Friday, March 6, 2009

Did 1983 make a difference to acquistions?

David W.J. Gill and Christopher Chippindale, "South Italian Pottery in the Museum of Fine Arts, Boston Acquired Since 1983", Journal of Field Archaeology 33, 4 (Winter 2008) 462-72. [Website]
See also: Christina Luke and Morag Kersel, "Archaeological Heritage and Ethics", 461-62.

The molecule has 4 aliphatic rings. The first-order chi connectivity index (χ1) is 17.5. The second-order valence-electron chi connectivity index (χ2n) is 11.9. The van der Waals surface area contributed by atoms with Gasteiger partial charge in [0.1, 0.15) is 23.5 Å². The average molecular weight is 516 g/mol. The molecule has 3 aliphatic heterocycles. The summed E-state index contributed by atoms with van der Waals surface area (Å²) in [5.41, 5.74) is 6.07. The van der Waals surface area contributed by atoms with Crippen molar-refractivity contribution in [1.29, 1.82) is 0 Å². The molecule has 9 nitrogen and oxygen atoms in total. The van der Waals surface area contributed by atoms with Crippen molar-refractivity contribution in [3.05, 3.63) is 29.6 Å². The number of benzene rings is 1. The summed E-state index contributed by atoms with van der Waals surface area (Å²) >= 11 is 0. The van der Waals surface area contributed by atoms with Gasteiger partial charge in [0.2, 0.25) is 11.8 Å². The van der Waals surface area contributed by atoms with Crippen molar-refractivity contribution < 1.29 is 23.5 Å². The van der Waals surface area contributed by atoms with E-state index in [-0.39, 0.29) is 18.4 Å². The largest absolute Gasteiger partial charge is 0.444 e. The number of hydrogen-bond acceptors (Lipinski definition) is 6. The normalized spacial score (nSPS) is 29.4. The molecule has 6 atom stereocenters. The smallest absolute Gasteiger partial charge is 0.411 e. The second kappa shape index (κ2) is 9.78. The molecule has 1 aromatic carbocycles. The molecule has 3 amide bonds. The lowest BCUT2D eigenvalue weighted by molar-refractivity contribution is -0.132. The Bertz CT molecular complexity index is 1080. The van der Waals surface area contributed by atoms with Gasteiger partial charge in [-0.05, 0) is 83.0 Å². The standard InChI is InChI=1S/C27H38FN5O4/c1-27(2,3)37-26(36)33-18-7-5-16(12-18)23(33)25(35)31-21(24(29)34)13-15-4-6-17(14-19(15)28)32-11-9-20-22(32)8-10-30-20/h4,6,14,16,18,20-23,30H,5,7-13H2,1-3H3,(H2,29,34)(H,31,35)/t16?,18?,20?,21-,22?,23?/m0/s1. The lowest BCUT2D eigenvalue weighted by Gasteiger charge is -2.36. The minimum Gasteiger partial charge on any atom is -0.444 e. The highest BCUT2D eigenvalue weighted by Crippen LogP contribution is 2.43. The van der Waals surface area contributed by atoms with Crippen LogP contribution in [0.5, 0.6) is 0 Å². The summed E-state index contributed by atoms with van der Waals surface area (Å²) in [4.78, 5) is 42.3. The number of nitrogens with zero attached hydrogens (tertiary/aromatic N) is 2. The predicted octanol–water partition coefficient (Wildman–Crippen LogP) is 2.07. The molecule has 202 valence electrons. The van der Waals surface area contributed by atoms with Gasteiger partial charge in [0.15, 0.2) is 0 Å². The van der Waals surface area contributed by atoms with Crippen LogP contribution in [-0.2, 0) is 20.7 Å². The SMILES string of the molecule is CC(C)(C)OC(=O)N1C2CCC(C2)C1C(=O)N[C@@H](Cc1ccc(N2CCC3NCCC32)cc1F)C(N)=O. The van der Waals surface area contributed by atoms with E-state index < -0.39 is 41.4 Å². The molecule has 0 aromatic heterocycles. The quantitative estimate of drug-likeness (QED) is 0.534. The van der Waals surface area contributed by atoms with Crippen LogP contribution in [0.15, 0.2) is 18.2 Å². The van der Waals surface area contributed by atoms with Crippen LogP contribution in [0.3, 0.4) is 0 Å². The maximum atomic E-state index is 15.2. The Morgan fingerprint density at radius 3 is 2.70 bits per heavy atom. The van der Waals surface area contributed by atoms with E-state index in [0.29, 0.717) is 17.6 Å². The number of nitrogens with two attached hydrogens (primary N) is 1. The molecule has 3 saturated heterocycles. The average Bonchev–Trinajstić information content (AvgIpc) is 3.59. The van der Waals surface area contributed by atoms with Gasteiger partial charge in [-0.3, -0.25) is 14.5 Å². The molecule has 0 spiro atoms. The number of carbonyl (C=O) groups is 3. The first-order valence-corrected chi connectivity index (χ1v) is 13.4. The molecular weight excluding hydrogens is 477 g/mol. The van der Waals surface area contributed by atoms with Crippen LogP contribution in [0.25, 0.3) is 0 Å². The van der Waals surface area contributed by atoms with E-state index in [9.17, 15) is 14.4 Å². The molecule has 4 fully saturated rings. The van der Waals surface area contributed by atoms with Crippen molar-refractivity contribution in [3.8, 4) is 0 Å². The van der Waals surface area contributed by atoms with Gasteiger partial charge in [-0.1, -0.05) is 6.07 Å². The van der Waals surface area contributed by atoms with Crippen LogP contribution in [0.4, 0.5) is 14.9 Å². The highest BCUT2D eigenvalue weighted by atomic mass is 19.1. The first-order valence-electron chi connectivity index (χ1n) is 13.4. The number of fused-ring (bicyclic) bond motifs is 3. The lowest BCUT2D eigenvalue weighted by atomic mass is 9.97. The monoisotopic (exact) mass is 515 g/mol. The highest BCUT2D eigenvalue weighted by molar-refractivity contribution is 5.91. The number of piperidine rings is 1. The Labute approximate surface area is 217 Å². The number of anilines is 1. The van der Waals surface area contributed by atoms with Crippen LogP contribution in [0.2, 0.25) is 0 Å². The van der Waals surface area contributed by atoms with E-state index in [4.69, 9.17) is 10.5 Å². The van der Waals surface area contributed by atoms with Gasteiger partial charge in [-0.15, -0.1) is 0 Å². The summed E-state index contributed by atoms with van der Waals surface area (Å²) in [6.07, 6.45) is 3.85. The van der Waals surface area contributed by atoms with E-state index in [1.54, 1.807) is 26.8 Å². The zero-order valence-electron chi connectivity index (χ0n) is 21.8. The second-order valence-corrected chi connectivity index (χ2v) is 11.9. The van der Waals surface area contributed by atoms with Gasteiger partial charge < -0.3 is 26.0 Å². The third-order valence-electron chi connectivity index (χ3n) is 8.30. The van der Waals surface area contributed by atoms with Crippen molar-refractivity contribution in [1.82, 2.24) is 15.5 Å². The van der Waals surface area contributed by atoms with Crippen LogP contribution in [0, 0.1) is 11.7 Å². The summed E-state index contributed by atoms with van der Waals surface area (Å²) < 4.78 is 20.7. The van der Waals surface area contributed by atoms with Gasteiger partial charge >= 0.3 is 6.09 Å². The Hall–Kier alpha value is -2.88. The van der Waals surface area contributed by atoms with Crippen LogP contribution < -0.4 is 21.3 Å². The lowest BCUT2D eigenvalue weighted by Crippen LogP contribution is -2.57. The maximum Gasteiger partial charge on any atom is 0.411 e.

The 2006 deaccessioning of antiquities from the Museum of Fine Arts, Boston, for return to Italy drew attention to the networks that allowed objects to be sold on the market. This case study analyses thirteen South Italian pots (Apulian and Paestan) which were acquired by the MFA since the revised accessions policy of 1983. Only three appear to have documentation that shows that they were known prior to 1970, and another three formed part of the 2006 return. The remaining pots include associations with restorers and dealers who are known to have been linked to the trade in recently surfaced antiquities. This suggests that museums need to adopt more rigorous policies to ensure that they do not acquire antiquities that may have been removed illegally from archaeological sites.

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